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Grace Of Hatred - 70%

lordazmolozmodial, July 14th, 2012

Lets get away from all the melodic and the symphonic black and death metal releases and talk about a real underground black metal act that blows the Norwegian black metal scene with its debut album Extinctionist. The pure unholy label World Terror Committee that has always releases real underground black and death metal releases is now granting us the band Tortorum, so prepare your ears for some new grinding and crashing black metal record to shake the scene of this year.

The history repeats itself now in this record because the brutality of Marduk and the unholy riffs of Mayhem are already included in the spirit of Tortorum. no matter how much original is this record, the essence and the influences of the music cant sound different than the old Darkthrone and Gorgoroth. The artwork of the album contains a corpse-painted man who looks like a reaper, the black and white colors and the high contrast of the artwork are classic, they reminds me of the great classic black metal albums "Black Metal Ist Krieg" and "Transilvanian Hunger".

The music of Tortorum is combining very interesting and pure elements from the early second movement of black metal, the 90s underground black metal acts affect this release perfectly, even the production reminds me of that era. The unholy chords of the black riffing create a pure distortion sound that builds a huge wall of sound in front of the lead guitar that tries to reveal itself in this mess, the bass sounds buried beneath the wall of the rhythm guitar sound. The session drummer "Erik" did a pure work here, the blast-beating black metal efforts build a great base for the structure of the tracks.

Some pounding tracks like "Gloria in Extinction" and "Fucking worthless" are invoking the old days of the black metal era and mix them with the modern era of the underground black metal sound. The track "Aeonscourge" that begins its journey with some samples and a clean guitar section, is a great example of how to create a perfect black metal track that affects the ears of the listeners for years. Many tracks like "Grace Of Hatred " and "Kindling The World Conflagration" contain great vocal-lines, "Bargest" who did the vocals of this record has a real misanthropic throat, its full of anger and blasphemy and actually this is completely clear in the lyrical themes that the band try to invoke in this amazing record.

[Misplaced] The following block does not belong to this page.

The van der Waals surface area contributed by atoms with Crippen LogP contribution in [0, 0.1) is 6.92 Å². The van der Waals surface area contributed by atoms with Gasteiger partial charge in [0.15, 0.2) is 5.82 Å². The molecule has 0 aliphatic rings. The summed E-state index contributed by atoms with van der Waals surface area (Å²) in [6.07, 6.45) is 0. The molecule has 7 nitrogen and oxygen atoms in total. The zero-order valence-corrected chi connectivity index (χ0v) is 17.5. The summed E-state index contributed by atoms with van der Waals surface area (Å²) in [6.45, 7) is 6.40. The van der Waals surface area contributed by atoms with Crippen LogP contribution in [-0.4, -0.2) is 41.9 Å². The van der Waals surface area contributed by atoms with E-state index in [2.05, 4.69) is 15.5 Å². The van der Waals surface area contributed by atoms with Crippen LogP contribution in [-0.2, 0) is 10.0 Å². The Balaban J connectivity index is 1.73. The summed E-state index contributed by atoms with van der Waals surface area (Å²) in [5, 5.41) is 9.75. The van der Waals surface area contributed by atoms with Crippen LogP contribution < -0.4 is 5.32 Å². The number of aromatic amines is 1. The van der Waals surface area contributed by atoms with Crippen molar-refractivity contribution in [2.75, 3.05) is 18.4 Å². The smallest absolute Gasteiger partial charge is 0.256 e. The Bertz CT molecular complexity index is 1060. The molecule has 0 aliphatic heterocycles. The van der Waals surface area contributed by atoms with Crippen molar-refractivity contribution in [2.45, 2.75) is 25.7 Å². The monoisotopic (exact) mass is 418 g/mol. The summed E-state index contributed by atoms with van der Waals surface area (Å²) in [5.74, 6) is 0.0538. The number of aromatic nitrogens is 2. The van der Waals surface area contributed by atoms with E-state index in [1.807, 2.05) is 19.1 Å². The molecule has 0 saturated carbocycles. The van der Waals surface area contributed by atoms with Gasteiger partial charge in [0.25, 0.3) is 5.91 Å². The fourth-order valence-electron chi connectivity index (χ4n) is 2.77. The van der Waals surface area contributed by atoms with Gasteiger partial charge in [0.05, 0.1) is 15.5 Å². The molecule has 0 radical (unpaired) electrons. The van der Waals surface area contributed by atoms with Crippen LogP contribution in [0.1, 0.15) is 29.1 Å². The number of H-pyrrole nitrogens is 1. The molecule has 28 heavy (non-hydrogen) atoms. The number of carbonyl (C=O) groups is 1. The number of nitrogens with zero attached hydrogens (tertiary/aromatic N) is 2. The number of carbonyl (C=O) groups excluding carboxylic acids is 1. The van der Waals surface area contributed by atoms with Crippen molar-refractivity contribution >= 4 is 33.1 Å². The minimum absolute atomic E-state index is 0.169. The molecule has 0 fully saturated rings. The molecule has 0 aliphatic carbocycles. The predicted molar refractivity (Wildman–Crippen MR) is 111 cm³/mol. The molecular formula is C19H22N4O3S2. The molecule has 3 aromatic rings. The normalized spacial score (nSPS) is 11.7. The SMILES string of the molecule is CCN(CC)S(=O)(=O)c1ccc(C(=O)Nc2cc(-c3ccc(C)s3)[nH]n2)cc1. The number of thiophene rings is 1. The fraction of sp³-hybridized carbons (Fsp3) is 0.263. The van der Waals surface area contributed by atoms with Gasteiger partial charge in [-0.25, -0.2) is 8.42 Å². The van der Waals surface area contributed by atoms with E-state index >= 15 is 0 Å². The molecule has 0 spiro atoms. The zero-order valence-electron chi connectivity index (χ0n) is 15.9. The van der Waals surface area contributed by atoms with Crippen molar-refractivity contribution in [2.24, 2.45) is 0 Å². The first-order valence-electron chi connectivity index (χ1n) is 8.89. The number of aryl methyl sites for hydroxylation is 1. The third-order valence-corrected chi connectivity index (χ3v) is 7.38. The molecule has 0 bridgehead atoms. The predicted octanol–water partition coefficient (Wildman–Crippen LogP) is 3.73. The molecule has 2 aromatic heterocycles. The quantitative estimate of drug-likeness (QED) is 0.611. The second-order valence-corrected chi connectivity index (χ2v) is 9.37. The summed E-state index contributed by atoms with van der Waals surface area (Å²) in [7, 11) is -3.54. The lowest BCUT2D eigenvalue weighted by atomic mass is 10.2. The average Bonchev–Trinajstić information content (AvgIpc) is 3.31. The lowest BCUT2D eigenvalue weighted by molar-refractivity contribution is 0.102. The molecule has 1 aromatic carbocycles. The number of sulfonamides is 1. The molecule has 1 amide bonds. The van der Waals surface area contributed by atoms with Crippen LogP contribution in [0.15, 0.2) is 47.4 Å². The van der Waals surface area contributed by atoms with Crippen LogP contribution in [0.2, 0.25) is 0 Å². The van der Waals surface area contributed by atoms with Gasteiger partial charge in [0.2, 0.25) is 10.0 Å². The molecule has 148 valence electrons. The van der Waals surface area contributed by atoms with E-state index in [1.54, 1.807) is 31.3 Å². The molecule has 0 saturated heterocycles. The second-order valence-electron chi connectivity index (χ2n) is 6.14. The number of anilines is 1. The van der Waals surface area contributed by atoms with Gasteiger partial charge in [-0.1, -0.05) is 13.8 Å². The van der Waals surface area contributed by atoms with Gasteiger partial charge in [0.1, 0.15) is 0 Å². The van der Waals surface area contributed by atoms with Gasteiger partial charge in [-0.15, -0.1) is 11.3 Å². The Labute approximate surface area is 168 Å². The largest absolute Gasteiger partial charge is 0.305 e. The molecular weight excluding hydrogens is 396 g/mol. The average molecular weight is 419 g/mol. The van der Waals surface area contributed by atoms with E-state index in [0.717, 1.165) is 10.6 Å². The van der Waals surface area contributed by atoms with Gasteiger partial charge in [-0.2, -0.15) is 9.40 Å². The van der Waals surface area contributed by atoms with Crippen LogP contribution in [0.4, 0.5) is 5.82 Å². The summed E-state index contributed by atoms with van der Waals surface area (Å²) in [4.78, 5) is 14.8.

Overall, the pure black metal movement is still alive and many unholy black metal acts are presenting pure black metal records, so if you are interested in the pure and the original sound of the black metal riffs that contain raw and cold production, this album will satisfy your needs, but if you are searching for a girlish black metal record that intend to sound evil and dark, then go and kill yourself. This CD is waiting to be cursed, get your copy now and enjoy the real sound of underground black metal.

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Tortorum - Extinctionist (2012) - 70%

Asag_Asakku, June 11th, 2012

Is it possible that a place holds any dark power that can influence behaviour of some of its inhabitants? This question comes spontaneously to mind when listening to Tortorum debut album, a band founded in 2010 in Bergen (Norway), a city which gave birth to countless black metal bands. These have indeed developed a very particular musical aesthetic, which rubbed off heavily on Extinctionist (2012). What is even more funny is that the only permanent members of the band are not even Norwegians (Skyggen is Polish, while Barghest is English). Our two fellows are still displaying a fair amount of experience, as they are also members of other groups, such as Spearhead, Dead To This World and Aeternus, but their first album is firmly rooted in Bergen’s common heritage.

This evidence jumps to the ears from Aeonscourge, opening track, which borrows its ambience from Taake’s musical universe. But Immortal remains unquestionably Tortorum’s main influence. Many songs, sequences of or even riffs are evoking Abbath and Demonaz career’s second half, particularly on Kindling the World Conflagration, that you would swear having it heard first on Sons of Northern Darkness (2002). Despite all references observed - audible only for a black metal maniac - the proposed outcome remains interesting. Titles like Fucking Worthless and Mother Infirmity, inspired by Gorgoroth’s first records, are dry, raw, and hit directly on target. Quality of the whole is undeniable, recording and mixing are both excellent, but anyone looking for some originality in substance may pass.

The rich Bergen black metal tradition inspired yet another band that released an album like so many others. I remain puzzled, however: do obscure metal artists who live and compose in this region can overcome its past history? Can they write music that was not inspired by their illustrious predecessors? Tortorum members should perhaps think on these issues, to eventually provide a more original product. 7/10

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